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Osmosis in Potato Slices (Jamie Ryan)

Title: Diffusion in Potato Slices

Principle(s) Investigated: Osmosis, concentration of a solution, function of the cell membrane.

Standards for Seventh Grade Life Science:  

  • Cell Biology 1a.  Students know cells function similarly in all living organisms. 
  • Investigation and Experimentation 7. Students will: a.  Select and use appropriate tools and technology (including calculators, computers, balances, spring scales, microscopes, and binoculars) to perform tests, collect data, and display data

Materials: two potatoes cut into slices, eight digital scales, water, salt water    

Procedure

  1. Each group will receive two potato slices and two beakers: one filled with pure water and one filled with salt water.
  2. The group will weigh one potato slice, record it's mass as "Potato Slice 1," and place it in the beaker of pure water.
  3. The group will weigh the other potato slice, record it's mass as "Potato Slice 2," and place it in the beaker of salt water.
  4. The class will wait 30-45 minutes for the potatoes to soak.
  5. The group will make predictions about how the two slices' masses will change.
  6. The group will check their predictions after 30 minutes by re-weighing each potato slice.

Student prior knowledge: Students need to understand the concept of diffusion, the conceptual meaning of "concentration," and the function of the cytoplasm and cell membrane of a cell.

Explanation: When doing this activity for a 7th grade life science classroom, the focus of the lesson is not to calculate percent changes in mass.  Rather, the focus is to have the students understand that the cell membrane allows materials to move both in and out, and that this movement of molecules is not random.  Whether water will move into or out of a cell depends on the concentration of water molecules both in the cytoplasm of the cell and the surrounding solution.  Discussing this concept at a cellular level can be too abstract for middle schoolers, therefore it is useful to use potatoes to model the process.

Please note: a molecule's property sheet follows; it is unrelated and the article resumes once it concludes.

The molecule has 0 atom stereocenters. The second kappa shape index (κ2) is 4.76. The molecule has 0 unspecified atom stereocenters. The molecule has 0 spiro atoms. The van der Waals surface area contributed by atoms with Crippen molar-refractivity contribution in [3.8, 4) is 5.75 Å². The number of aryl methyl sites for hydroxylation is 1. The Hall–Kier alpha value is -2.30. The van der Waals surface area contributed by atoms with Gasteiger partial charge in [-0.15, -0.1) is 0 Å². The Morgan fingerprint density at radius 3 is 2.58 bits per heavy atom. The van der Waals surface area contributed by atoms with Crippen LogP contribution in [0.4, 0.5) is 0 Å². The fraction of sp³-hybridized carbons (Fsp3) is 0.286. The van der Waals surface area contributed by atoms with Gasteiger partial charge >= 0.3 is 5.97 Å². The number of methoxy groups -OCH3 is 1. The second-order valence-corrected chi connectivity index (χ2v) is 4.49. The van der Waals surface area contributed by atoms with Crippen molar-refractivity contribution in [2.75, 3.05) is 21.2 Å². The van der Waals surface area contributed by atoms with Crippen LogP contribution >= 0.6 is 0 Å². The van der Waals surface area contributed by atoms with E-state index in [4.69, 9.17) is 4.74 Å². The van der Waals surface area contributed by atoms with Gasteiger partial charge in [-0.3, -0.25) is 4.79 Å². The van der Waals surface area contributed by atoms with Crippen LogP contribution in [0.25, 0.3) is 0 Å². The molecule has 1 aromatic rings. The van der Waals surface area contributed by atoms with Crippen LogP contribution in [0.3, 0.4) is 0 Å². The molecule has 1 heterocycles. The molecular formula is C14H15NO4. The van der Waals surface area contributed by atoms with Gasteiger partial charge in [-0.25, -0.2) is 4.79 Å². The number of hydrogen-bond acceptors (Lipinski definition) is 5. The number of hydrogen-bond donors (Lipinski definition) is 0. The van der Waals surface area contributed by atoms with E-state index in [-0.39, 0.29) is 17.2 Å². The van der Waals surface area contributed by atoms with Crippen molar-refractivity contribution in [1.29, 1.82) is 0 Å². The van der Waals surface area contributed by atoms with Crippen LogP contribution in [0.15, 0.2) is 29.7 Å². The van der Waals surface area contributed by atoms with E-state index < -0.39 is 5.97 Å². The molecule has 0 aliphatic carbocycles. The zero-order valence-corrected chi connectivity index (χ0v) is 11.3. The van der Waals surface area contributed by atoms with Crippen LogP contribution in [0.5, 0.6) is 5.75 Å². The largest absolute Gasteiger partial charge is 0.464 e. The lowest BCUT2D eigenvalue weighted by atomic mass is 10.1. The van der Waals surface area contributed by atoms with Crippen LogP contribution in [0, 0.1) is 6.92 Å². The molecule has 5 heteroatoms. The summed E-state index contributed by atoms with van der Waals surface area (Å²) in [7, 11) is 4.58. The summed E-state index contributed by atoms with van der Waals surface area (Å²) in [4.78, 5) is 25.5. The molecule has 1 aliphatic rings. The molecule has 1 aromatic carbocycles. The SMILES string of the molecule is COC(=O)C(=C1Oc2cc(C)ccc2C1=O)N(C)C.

The activity really is as simple as it sounds, procedure wise.  The key is to use the 30 minute wait time as an opportunity to introduce the idea that the movement of molecules into or out of a cell is not random, but rather that it occurs when there is a concentration gradient.  During that wait time, present the concept that molecules move from an area of higher concentration to an area of lower concentration.  Then ask the students to predict the movement of water molecules into or out of the potato cells.  For my class, I provided the information that for Potato Slice 1, there is a higher concentration of water molecules in the surrounding liquid than their is in the cytoplasm of the potato cells.  I also provided that for Potato Slice 2, there was a higher concentration of water molecules in the potato cells than there was in the surrounding salt water.  

After the students have collected their data when re-weighing the potato slices, have the student analyze their data.  At a seventh grade level, this could mean simply stating whether their data matches their predictions or not.  Ask the students to interpret why the potato cells got bigger or smaller, using the vocabulary words from that days lesson (concentration, osmosis, cytoplasm, cell membrane, etc.)


Questions & Answers: